As usual, herd investors make the biggest inflows near peaks and the biggest outflows near bottoms. The biggest monthly inflow in history was in February 2000 and the largest monthly outflow was in February 2009, which speaks for itself. Such investors only tend to participate in bull markets after most of the gains have already been achieved, and they only bail out of bear markets after most of the losses have already been suffered.
When average investors feel confident that they will not lose money on a popular investment, then it is far more likely that they will lose significantly in that asset. This irony plays out because millions of other people will have reached an identical conclusion. These millions will, therefore, have poured into highly risky assets and thereby cause prices to become even more illogically inflated near peaks, such as we have been experiencing in 2014. These days such herd mentality investors are replicating this illogical pattern in the U.S. equity markets. Interestingly, they are doing the exact opposite of what took place in 1981-1982, when investors refused to buy stocks, bonds, or real estate at incredible bargains because they could earn 13% in a three month term deposit and their money was very safe with the bank, and for that time period. In 2014, we have millions of people buying stocks and high yielding, risky junk bonds at the top of the market for one reason: they have been unhappy with their returns of less than one percent in a safe bank account.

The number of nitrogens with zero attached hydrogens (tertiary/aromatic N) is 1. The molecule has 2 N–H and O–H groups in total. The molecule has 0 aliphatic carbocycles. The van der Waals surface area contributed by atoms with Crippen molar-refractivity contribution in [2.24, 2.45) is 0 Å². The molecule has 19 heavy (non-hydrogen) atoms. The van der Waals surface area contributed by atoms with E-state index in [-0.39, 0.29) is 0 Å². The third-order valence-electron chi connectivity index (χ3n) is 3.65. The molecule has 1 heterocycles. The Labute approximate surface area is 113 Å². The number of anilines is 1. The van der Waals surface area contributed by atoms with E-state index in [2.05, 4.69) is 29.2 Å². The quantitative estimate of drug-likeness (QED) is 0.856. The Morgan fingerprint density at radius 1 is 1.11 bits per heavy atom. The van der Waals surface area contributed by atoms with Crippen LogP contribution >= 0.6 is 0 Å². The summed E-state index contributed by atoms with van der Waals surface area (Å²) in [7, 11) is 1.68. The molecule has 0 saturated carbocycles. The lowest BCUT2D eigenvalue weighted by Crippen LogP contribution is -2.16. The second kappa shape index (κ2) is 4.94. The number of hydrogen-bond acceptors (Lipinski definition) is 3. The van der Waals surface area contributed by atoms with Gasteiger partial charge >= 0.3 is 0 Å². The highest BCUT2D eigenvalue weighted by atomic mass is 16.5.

A recent example of this illogical behavior can be seen in investment patterns at the end of July and in early August of 2014. VIX (Volatility Index) shot up quickly, responding to a pullback for U.S. stock indexes. This was an indication that most investors were confused about why all their so called “safe and steady” stocks and ETFs, suddenly changed course. Now that U.S. stocks have recovered most of their losses and VIX slid down to 11.89 on Friday morning, investors have prematurely concluded that they should continue to buy on dips and assume that the risk of a bear market is very low. We beg to differ with such a conclusion.
‘There is no “slam-dunk” explanation for these high valuations’ said Robert Schiller in his recent comment on Marketwatch. Read Robert Shiller’s thoughts on why this bull market cannot possibly keep going.